India lost the World Cup, but it was probably not a loss for the economy

The World Cup semifinals and the finals were festivals on par with Diwali.  REUTERS/Andrew Boyers      (REUTERS)
The World Cup semifinals and the finals were festivals on par with Diwali. REUTERS/Andrew Boyers (REUTERS)


It is indeed sad India did not win the World Cup, but the only clear losers here are those who hoped to ride a wave of nationalism

India lost the cricket World Cup, after powering through the tournament to reach the finals unbeaten. Then it lost, leaving millions of fans heartbroken. That said, there is no gainsaying that hosting the one-day cricket tournament, which takes place once every four years, has provided a boost to the Indian economy.

The World Cup semifinals and the finals were festivals on par with Diwali. This not just in the cities that hosted the matches, Mumbai and Ahmedabad, respectively, but for most of the country, wherever audiences gathered in front of a screen, often in large gatherings at restaurants and pubs, apart from homes, on the one hand, and, on the other, the specially rigged match-watching venues with large screens, large crowds, beer to be guzzled and snacks to be munched on for the duration of the match, if not wolfed down. 

Sweets were purchased in anticipation of victory celebration. Sugar sales went up, as did the sales of milk solids, nuts, dry fruit and flavouring agents that go into sweets and ice cream. Paper cartons, glossy covers to cover the cardboard also saw a surge in demand.

All tournament venues were spruced up, and given fresh coats of paint. Stadium seats that had been broken were repaired, those on which lewd declarations of love had been engraved thoroughly scrubbed clean of misplaced passion. All that generated revenue and employment for suppliers, and contractors and workers.

Business newspapers ran stories of quick service restaurants, quick commerce companies and food delivery businesses reporting record numbers of orders on match days. Match-hosting cities saw hotel room tariffs and restaurant bookings boom. Airfares to Ahmedabad for final soared. Ticket prices on the black market soared as well. Of course, higher fares do not directly create additional flights, unless people charter flights as an alternative, but the additional revenue raked in through higher prices for a finite supply of airline seats or stadium tickets leads to additional spending on the part of the recipients.

Team India jersey sales spiked throughout the tournament period. Television sales zoomed, too. Many chose this occasion to upgrade their TV sets to thinner, brighter, higher resolution models capable of showing darker blacks and truer colours. Some also upgraded to bigger TV screens. Retailers, cargo fleets, delivery agents, and technicians who visited homes for installation, demo and, if possible, to wangle an extended warranty, found additional business.

Those who provide retail finance, whether banks or non-banking finance companies, did brisk business, notwithstanding the dampener the RBI has smothered the sector with, seeking higher risk weightage and capital provisioning. The myriad agents who process loan documents saw brisk work.

Television advertisers saw hectic action. Those who managed to get time slots for broadcast during the match made commercial films, spending enough to make them high-impact affairs. Creative spirits at advertising agencies, copywriters, actors, models, make-up artistes, film crews saw demand that would not have been generated but for the World Cup and the audience attention it was guaranteed to generate.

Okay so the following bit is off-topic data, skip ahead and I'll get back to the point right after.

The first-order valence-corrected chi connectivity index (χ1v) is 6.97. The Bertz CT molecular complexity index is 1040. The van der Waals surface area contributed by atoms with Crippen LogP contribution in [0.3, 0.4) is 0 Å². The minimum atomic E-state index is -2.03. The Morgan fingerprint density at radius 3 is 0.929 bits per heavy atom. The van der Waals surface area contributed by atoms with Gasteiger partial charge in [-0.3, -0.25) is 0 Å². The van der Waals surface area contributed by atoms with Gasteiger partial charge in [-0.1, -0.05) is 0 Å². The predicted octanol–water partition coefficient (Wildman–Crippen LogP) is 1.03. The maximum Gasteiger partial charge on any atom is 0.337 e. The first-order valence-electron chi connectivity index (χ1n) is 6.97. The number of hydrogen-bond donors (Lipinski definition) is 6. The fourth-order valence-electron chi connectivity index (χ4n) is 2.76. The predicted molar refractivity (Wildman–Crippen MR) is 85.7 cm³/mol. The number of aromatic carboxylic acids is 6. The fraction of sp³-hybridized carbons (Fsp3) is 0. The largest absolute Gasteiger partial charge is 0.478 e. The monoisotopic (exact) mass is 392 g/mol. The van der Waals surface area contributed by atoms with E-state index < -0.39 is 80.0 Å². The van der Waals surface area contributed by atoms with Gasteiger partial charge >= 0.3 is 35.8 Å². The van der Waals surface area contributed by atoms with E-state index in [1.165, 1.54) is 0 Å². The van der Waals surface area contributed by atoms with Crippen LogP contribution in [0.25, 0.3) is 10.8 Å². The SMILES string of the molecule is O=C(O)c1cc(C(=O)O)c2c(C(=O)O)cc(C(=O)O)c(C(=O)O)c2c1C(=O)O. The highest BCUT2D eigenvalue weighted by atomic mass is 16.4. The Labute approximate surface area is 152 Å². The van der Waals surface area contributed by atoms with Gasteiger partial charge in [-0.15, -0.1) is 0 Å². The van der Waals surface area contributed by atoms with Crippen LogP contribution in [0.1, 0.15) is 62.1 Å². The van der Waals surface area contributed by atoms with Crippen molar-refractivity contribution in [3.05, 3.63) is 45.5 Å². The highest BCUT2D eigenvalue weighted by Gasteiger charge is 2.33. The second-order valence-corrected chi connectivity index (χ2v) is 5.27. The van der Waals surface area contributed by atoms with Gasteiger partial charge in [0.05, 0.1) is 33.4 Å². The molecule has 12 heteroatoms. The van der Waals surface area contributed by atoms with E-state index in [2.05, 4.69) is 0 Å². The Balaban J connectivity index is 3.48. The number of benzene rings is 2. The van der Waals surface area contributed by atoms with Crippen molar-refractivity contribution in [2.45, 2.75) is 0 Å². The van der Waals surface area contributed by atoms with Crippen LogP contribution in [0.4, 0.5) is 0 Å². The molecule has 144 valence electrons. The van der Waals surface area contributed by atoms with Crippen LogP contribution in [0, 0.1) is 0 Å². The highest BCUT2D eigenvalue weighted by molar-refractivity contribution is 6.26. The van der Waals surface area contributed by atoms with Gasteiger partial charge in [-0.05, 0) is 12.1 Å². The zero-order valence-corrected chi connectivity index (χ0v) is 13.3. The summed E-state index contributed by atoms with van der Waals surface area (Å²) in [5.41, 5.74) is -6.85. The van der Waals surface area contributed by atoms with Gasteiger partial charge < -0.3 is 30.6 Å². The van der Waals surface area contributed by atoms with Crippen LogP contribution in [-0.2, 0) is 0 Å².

Official sponsors advertised in multiple media to show off their sponsorship of India’s favourite sport. Those who did not get to sponsor the official tournament always dream of repeating Pepsi’s ‘nothing-official-about-it’ ambush marketing that left a greater impact on audiences than the official sponsor Coca Cola’s efforts. These efforts spill over across multiple media, benefitting all businesses that see advertising as a major source of revenue.

Telecom operators saw high data traffic as millions of people watched the matches live on television screens, tablets, computers, or phones. Many who did not have broadband connections over optical fibre secured them. 

The demand for routers, optical fibre, ducts for laying them, and the services of technicians who install the routers rose. Technology services that allow streaming on the scale a World Cup audience calls for saw additional demand even from cloud storage companies and vendors of software that provide distributed caches to minimize latency of signal reception.

The popular enthusiasm generated by the game and the blitzkrieg of advertising that accompanied it, all referencing the tournament, would have led to greater interest in cricket, leading to greater sales of kit. Those who make bats, balls and gloves of different kinds saw a boost in demand.

If the intense advertising of products and services that accompanied the match broadcast has any impact on purchase decisions at all, India should see a sales bump in sectors such as automobiles, home appliances, cosmetics, apparel and fancy phones. All associated businesses should benefit.

All this augurs well for future editions of grand events, particularly cricket. Cricket training academies, talent scouts and coaches would do brisk business.

It is indeed sad India did not win the World Cup, after the 2011 victory, but the only clear losers here are those who hoped to ride a wave of nationalism that a World Cup win would have engendered, for their own partisan gain.

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